Fri, Sep 22, 2006 - Page 2 News List

Experts disagree over punishing prostitutes' clients

By Angelica Oung  /  STAFF REPORTER

Several women's groups were at odds yesterday over decriminalizing prostitution.

Although representatives from three groups attending a Taipei forum agreed that women should not be prosecuted for selling sex, they disagreed over punishing prostitutes' clients and procurers.

The meeting got off on the wrong foot when Chang Chueh (張玨), an associate professor at National Taiwan University's Institute of Health Policy and Management, objected to the presence of video cameras.

"It's an issue of personal privacy. How do we know the footage won't be misused?" Chang asked.

But other attendees approved of the videotaping.

"This meeting deserves to be recorded," said Liu Hui-chin (劉惠琴), a psychology professor at Soochow University.

"We shouldn't punish the exploited," said Gao Hsiao-fan (高小帆) of the Women's Rescue Foundation of Taipei. "However, this does not mean we approve of the full decriminalization of the sex trade."

"If we legalize it, demand will increase. We will see a sharp increase in foreign sex-workers. What will happen if Taiwan becomes a sex-tourism destination?" Gao asked.

Her organization believes that prostitutes caught selling sex should not be punished, but their clients should be fined and forced to attend re-education classes. It also believes that procurers should face severe penalties.

Tseng Chao-yuan (曾昭媛) of the Awakening Foundation, acknowledged the issue is divisive even within her organization.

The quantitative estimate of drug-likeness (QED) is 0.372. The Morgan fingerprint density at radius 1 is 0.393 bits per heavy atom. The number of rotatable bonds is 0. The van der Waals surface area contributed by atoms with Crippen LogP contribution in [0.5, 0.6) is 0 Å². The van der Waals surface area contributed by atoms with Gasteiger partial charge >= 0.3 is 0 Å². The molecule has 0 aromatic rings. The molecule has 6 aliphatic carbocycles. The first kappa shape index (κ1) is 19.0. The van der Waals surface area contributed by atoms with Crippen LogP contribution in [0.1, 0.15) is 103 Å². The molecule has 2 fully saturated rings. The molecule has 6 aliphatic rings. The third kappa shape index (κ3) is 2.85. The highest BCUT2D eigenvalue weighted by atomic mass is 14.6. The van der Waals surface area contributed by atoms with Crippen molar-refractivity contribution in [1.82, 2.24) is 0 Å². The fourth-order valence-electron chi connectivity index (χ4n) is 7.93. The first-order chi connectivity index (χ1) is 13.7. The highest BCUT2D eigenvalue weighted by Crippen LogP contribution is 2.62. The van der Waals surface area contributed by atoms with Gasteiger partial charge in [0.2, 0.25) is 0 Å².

"The sex trade is a complicated phenomenon. You can find exploitation, but you can also find people working for themselves," Tseng said.

"We agree that the sex workers should not be punished directly. Maybe a consumer tax can be levied to ameliorate the social costs of prostitution. However, procurers should be punished -- nobody should be able to decide how much your body is worth and then take the profits," she said.

Wan Fan-ping (王芳萍) of the Collective of Sex Workers and Supporters (COSWAS), disagreed.

"The madam is like the boss in any other field -- there are people who are good and people who are horrible to their workers," she said.

When asked about the possible influx of foreign sex-workers if prostitution was legalized, Wan said they "are here now."

"The more we push the sex trade underground, the more power we give to the middlemen, the snakeheads. We should decriminalize, then decide how many, if any, foreign sex workers we will allow to work to Taiwan as we do for other foreign workers," Wan said.

Although COSWAS supports the eventual decriminalization of the sex trade, Wan said: "Changing the law is a dynamic process. We are willing to compromise in the short term."

Weng Hui-chen (翁彗真), from the Formosa Lily Social Worker's Office, stressed the importance of a united front on the issue.

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